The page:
“Garden Vignettes”: A hands-on demonstration of how to combine perennials and ornamental grasses in pleasing combinations for particular sites with examples of how changing one plant can affect the combination. Also includes a discussion of the elements of landscape design that apply: form, texture, color of both flower and foliage, and scale. These combinations can be applied to the garden but also to containers.

“Inspiration from English Perennial Gardens”: Highlights from many of the great English gardens with lessons for American gardeners.

“Inspiration from French Painters of Gardens”: As heard at the Cleveland Art Museum, “Learn to relate elements of landscape and garden design, as seen in paintings by French artists, to your own gardens.”

“Log Cabin or Taj Mahal – Are You Really Listening?”: Landscape designers, landscape architects, and landscape contractors should know that working with new clients is not as easy as it might appear. All too often, the installed design that clients get is not what they wanted. Why? Because the person they met with didn’t really listen. Bobbie will outline her approach during the initial meeting with the client plus the ensuing discussions about goals, budget, the importance of soil amendment as it relates to successful planting, and phasing of the installation.

“Low-Maintenance Perennials”: Many people want beauty, color and texture in their landscapes but they don’t want to spend all their spare time in the garden. This is a discussion of how judicious plant selection can contribute to a low maintenance perennial garden design.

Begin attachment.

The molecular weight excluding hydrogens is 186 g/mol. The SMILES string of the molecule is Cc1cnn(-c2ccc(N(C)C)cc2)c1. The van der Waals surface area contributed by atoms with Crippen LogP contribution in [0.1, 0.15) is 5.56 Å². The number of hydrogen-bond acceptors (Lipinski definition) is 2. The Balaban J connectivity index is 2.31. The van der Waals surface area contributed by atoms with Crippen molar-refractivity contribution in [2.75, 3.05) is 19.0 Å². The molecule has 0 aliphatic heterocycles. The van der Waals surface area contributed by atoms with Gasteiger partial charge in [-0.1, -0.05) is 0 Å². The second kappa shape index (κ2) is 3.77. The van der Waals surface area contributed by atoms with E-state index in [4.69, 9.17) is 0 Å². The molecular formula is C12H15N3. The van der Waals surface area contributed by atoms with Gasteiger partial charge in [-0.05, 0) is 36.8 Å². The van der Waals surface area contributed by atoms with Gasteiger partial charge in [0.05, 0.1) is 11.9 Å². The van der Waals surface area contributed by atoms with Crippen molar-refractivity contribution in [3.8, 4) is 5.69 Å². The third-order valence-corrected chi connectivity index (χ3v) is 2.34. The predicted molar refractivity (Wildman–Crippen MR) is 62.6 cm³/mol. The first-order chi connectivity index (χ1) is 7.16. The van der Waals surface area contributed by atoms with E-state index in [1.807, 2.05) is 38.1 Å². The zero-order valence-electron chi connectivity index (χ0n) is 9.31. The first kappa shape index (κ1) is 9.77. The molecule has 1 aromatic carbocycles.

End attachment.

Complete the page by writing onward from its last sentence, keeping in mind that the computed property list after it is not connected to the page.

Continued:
“New and Underused Perennials”: Perennials new to the market from Europe or from Amencan hybridizers, also available but less well-known perennials.

“Nurturing Nature: Using Site-Specific Plants” (1 or 2 hours): An ecological approach to gardening; using site-appropriate plants instead of amending soil, which is not always feasible; specific perennials and ornamental grasses; some combinations.

“Painting with Perennials: A Landscape Artist’s Perspective”: For years, perennial gardens were designed as side by side blocks of color. Over the past ten to fifteen years, these designs, with European influences, have become more impressionistic. In addition, more importance is being given to foliage, deadheads, and lengthening the seasons of interest. The degree of maintenance is also affected by these changes in design and by plant selection.

“Perennials and Ornamental Grasses for Commercial Landscapes”: Which perennials and ornamental grasses qualify as lower maintenance and look good in large masses and in combination or intermingled with other plants that require similar culture?

“Perennials for Problem Places”: Using site appropriate plants instead of amending soil which is not always feasible; specific plants and combinations.